London | one of The three self-portraits of Rembrandt owned by an individual was sold at auction for more than £ 14 million on Tuesday at Sotheby’s in London.
The work was estimated to be between 12 and 16 million pounds (13 and 18 million euros). After 6 minutes of bidding, it is ultimately part for 14.5 million pounds (nearly 25 million canadian dollars).
This is a record for a self-portrait of Rembrandt sold at auction, dethroning a previous record of 6.9 million pounds for a self-portrait of the artist sold in 2003, pointed to Sotheby’s in a statement.
The array of 15 cm by 20 cm, signed and dated in 1632 by the great flemish master, to represent them at the age of 26 years in pageantry, dressed in black with a felt hat and a large frill of white lace.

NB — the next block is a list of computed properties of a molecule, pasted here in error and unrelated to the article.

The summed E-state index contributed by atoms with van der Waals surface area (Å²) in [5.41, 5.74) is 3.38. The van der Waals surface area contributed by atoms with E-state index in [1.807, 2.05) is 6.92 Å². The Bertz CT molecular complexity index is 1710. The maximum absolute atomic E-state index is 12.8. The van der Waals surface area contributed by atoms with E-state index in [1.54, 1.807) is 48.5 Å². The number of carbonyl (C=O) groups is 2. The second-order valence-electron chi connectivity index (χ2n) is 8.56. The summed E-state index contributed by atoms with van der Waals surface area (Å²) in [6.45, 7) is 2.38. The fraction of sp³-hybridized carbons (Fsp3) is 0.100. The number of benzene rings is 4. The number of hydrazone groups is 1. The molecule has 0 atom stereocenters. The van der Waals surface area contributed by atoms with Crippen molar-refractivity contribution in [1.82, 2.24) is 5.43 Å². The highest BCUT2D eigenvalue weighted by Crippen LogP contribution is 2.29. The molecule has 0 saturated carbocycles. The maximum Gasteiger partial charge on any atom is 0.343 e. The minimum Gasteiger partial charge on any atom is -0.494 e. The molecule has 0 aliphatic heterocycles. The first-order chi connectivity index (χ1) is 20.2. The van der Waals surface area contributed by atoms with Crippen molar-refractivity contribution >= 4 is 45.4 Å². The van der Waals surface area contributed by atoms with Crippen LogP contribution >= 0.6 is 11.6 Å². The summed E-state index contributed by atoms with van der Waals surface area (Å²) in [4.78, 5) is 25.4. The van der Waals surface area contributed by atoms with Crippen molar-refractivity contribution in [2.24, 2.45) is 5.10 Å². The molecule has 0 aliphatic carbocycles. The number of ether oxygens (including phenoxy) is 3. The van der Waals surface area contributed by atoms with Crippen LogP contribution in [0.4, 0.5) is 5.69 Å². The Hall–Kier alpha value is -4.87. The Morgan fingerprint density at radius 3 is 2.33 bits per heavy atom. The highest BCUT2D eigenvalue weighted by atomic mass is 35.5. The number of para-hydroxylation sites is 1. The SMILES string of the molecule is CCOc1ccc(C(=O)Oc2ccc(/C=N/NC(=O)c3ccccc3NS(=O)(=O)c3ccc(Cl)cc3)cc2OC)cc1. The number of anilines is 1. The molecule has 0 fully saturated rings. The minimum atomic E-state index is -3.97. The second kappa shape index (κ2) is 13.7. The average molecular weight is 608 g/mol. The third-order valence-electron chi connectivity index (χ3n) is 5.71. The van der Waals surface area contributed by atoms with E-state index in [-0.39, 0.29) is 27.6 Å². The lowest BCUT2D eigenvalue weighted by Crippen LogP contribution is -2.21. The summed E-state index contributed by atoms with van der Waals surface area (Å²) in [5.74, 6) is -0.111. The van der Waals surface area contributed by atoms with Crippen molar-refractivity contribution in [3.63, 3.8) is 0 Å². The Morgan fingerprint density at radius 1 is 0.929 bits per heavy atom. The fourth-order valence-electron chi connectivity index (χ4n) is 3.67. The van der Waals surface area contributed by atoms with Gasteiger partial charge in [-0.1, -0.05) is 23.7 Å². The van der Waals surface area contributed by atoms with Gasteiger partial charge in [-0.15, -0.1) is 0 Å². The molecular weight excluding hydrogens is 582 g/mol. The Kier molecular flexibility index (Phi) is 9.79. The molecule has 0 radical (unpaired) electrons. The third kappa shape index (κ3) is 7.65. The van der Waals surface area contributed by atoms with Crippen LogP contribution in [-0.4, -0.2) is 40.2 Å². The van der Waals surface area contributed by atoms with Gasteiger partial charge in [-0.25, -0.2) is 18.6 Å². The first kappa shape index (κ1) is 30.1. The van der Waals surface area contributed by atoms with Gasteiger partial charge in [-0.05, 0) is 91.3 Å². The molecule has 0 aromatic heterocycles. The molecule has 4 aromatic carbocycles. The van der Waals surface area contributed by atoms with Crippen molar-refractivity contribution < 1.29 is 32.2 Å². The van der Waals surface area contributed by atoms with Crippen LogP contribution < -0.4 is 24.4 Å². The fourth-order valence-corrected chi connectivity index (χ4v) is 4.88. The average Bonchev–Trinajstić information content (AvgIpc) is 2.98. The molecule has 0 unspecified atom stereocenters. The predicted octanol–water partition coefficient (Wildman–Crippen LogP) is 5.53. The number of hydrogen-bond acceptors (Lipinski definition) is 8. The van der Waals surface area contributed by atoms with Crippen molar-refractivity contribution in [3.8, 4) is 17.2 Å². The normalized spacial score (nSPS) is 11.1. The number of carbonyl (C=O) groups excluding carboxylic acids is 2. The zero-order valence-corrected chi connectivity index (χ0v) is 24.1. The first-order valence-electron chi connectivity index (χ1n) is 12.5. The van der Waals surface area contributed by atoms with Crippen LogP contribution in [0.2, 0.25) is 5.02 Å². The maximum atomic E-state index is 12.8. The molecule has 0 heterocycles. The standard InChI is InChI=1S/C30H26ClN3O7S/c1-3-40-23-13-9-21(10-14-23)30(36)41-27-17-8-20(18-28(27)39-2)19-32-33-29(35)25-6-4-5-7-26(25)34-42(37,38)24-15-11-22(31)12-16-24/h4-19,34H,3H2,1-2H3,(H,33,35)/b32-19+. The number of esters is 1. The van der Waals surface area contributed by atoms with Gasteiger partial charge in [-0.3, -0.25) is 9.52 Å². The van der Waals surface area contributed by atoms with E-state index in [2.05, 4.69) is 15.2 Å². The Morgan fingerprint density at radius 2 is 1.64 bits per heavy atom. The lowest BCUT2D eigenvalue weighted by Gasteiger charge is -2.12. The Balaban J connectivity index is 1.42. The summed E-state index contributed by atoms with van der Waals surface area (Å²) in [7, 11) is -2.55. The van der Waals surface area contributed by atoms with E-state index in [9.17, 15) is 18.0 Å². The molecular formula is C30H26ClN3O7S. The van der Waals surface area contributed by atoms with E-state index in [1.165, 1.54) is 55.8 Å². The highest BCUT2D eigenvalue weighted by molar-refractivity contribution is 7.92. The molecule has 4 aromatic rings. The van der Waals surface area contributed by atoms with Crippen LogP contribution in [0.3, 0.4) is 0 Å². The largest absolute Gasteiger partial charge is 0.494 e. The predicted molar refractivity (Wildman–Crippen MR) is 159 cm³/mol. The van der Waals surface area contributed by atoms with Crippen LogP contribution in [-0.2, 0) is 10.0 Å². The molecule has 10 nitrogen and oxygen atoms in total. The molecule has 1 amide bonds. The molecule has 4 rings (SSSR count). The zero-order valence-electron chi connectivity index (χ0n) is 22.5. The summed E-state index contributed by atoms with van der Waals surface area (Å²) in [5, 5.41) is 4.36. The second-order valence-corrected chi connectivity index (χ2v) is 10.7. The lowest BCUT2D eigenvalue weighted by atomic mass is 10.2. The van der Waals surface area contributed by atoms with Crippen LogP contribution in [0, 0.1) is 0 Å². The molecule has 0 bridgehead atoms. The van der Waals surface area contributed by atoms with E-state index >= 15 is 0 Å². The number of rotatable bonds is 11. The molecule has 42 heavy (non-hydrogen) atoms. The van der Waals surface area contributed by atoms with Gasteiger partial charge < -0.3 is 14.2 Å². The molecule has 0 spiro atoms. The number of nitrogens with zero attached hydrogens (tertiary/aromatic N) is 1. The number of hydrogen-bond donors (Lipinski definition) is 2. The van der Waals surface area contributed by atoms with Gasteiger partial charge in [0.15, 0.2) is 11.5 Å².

The painting was identified only in 1996 after an analysis showed that it had been carried out on the same oak wood as the medium for a portrait done by Rembrandt of his friend Maurits Huygens.
According to George Gordon, of Sotheby’s, the formal dress, which is unusual among the dozens of self-portraits of the artist, suggests that he may be wanted to be shown under its best day while he was courting the woman who would become his muse and his wife, Saskia van Uylenburgh, in order to convince his parents that it was a good party.
Made just after his installation in Amsterdam, the painting has also been able to serve as a business card and show to potential customers the flourishing situation of the painter.
According to Mr. Gordon, it was completed in a very short time, because the background had not yet finished drying when the artist has affixed his signature.
With a schedule turned upside-down by the pandemic of the new coronavirus, Sotheby’s decided to hold, on a single evening sale brought together more than 500 pieces of all eras, from old masters to contemporary.